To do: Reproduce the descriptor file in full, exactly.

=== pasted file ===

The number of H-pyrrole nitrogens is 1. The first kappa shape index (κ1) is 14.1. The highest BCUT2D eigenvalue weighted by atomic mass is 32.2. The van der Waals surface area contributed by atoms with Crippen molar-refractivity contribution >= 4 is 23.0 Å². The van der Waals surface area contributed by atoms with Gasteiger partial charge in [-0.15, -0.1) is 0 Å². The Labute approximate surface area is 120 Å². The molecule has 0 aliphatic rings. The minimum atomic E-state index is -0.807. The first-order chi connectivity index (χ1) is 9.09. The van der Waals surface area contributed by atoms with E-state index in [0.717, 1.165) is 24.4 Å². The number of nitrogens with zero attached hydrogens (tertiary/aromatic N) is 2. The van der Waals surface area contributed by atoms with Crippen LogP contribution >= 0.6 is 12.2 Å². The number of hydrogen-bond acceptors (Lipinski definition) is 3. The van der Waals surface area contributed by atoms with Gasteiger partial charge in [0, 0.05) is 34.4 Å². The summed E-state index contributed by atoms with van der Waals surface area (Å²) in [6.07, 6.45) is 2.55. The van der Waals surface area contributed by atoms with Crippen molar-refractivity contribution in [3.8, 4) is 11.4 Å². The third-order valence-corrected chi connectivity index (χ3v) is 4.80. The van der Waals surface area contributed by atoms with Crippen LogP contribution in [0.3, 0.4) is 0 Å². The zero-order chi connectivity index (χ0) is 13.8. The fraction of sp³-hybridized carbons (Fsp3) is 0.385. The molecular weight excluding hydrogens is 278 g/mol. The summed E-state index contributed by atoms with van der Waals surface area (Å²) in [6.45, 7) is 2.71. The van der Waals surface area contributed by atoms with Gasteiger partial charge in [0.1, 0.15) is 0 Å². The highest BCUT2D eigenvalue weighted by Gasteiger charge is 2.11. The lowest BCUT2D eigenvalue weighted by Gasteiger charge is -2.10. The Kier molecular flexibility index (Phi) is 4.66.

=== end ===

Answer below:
The number of H-pyrrole nitrogens is 1. The first kappa shape index (κ1) is 14.1. The highest BCUT2D eigenvalue weighted by atomic mass is 32.2. The van der Waals surface area contributed by atoms with Crippen molar-refractivity contribution >= 4 is 23.0 Å². The van der Waals surface area contributed by atoms with Gasteiger partial charge in [-0.15, -0.1) is 0 Å². The Labute approximate surface area is 120 Å². The molecule has 0 aliphatic rings. The minimum atomic E-state index is -0.807. The first-order chi connectivity index (χ1) is 9.09. The van der Waals surface area contributed by atoms with E-state index in [0.717, 1.165) is 24.4 Å². The number of nitrogens with zero attached hydrogens (tertiary/aromatic N) is 2. The van der Waals surface area contributed by atoms with Crippen LogP contribution >= 0.6 is 12.2 Å². The number of hydrogen-bond acceptors (Lipinski definition) is 3. The van der Waals surface area contributed by atoms with Gasteiger partial charge in [0, 0.05) is 34.4 Å². The summed E-state index contributed by atoms with van der Waals surface area (Å²) in [6.07, 6.45) is 2.55. The van der Waals surface area contributed by atoms with Crippen molar-refractivity contribution in [3.8, 4) is 11.4 Å². The third-order valence-corrected chi connectivity index (χ3v) is 4.80. The van der Waals surface area contributed by atoms with Crippen LogP contribution in [0.3, 0.4) is 0 Å². The zero-order chi connectivity index (χ0) is 13.8. The fraction of sp³-hybridized carbons (Fsp3) is 0.385. The molecular weight excluding hydrogens is 278 g/mol. The summed E-state index contributed by atoms with van der Waals surface area (Å²) in [6.45, 7) is 2.71. The van der Waals surface area contributed by atoms with Gasteiger partial charge in [0.1, 0.15) is 0 Å². The highest BCUT2D eigenvalue weighted by Gasteiger charge is 2.11. The lowest BCUT2D eigenvalue weighted by Gasteiger charge is -2.10. The Kier molecular flexibility index (Phi) is 4.66.